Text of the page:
Oppositions and fear toward the legalization of voluntary assisted dying (VAD)

Individuals blindly follow the law

In Japanese society, there has been some hesitation toward legalizing VAD and opening this up to the public. There is a problem with how the law is embraced by Japanese society, which is said to be because Japanese citizens tend to assume a stance of “once something is decided for the public, we must strive to follow this as much as possible.” If VAD were to be legalized, the public scrutiny that could potentially imply “why aren’t you dying/why aren’t you allowing them to die?” may inevitably be directed at patients or families who find themselves in situations in which VAD might be an option, but may not be representative of the patient’s desire to hold on to their life until a natural death occurs [9].

The slippery slope argument

Slippery slope arguments typically claim that something terrible will happen if we did a certain arguably desirable thing [48]. With the legalization of VAD, there are concerns that some physicians will become reckless with their patients’ capacity to live, or abuse the law and not report the correct cause of death [1]. Matsuda argues that, historically, a clear delineation between VAD and non-VAD has not always been present [44], and that there exists no clear psychological distinction between the former and the latter using the following examples: In the first scenario, Person A commits suicide, thinking, “If I’m in this much suffering, I’d rather just die quickly.” In the second scenario, Person A witnesses that B, who is close to A, is in so much suffering and begs A to help B to die. Person A, unable to see B suffering, feels compassion for B and lends a hand in B’s dying. Emotionally, the distance between the two scenarios is not that significant. In addition, the patients may have not clearly expressed their wishes, but if they are in agony and an onlooker feels that life would not be worth living if it is in this manner, then the patients’ death may be elected by the onlooker. That person may have reasoned that the patient would certainly wish for death. Thus, taking one step beyond VAD, i.e., that toward non-VAD, would not be too unnatural. Therefore, it is claimed that VAD is not necessarily clearly distinguishable from non-VAD [44].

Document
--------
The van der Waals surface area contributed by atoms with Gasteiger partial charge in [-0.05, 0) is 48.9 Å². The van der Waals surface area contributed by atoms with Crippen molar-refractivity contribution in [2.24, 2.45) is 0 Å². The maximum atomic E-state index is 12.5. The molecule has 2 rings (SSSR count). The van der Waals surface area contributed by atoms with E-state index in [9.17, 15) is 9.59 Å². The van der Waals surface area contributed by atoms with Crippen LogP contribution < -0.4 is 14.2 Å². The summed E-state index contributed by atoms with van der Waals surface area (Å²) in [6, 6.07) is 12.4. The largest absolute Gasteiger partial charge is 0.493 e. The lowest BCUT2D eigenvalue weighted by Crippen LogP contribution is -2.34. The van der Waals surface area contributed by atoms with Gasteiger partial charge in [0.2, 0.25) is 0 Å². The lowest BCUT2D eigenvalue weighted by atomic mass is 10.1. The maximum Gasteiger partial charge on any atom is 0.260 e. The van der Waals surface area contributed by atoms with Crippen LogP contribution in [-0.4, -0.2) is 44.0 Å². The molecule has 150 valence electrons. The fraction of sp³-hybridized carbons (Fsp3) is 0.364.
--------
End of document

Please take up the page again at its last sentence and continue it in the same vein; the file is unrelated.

Incidences of euthanasia (precipitating the advent of death of a patient who is suffering uncontrollably by direct interferences by the physician) in the 1990s in Japan were committed by physicians against terminal or comatose patients, all cases lacked patient intention regarding their desire to die, and yet death was administered according to the judgment of family members and attending physicians [11]. It is certainly possible to argue that we should not make a black and white decision about VAD legislation out of concern for the law taking off on its own, and that clearly stipulating it in the law makes civilian control more difficult.